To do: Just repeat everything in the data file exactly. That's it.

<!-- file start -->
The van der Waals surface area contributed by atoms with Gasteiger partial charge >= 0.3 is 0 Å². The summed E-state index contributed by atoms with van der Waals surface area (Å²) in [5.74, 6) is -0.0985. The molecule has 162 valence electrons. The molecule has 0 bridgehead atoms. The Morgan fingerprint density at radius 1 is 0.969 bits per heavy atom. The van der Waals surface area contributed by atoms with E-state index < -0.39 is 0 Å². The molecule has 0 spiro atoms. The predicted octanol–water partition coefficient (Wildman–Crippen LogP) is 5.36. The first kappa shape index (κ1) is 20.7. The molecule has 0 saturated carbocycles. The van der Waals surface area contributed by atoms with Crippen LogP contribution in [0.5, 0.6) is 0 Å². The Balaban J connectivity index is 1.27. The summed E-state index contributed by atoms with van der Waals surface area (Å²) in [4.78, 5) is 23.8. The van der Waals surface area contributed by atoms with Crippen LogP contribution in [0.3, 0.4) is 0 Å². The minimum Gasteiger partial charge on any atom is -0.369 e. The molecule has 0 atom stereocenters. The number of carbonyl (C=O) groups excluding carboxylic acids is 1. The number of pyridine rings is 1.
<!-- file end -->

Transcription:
The van der Waals surface area contributed by atoms with Gasteiger partial charge >= 0.3 is 0 Å². The summed E-state index contributed by atoms with van der Waals surface area (Å²) in [5.74, 6) is -0.0985. The molecule has 162 valence electrons. The molecule has 0 bridgehead atoms. The Morgan fingerprint density at radius 1 is 0.969 bits per heavy atom. The van der Waals surface area contributed by atoms with E-state index < -0.39 is 0 Å². The molecule has 0 spiro atoms. The predicted octanol–water partition coefficient (Wildman–Crippen LogP) is 5.36. The first kappa shape index (κ1) is 20.7. The molecule has 0 saturated carbocycles. The van der Waals surface area contributed by atoms with Crippen LogP contribution in [0.5, 0.6) is 0 Å². The Balaban J connectivity index is 1.27. The summed E-state index contributed by atoms with van der Waals surface area (Å²) in [4.78, 5) is 23.8. The van der Waals surface area contributed by atoms with Crippen LogP contribution in [0.3, 0.4) is 0 Å². The minimum Gasteiger partial charge on any atom is -0.369 e. The molecule has 0 atom stereocenters. The number of carbonyl (C=O) groups excluding carboxylic acids is 1. The number of pyridine rings is 1.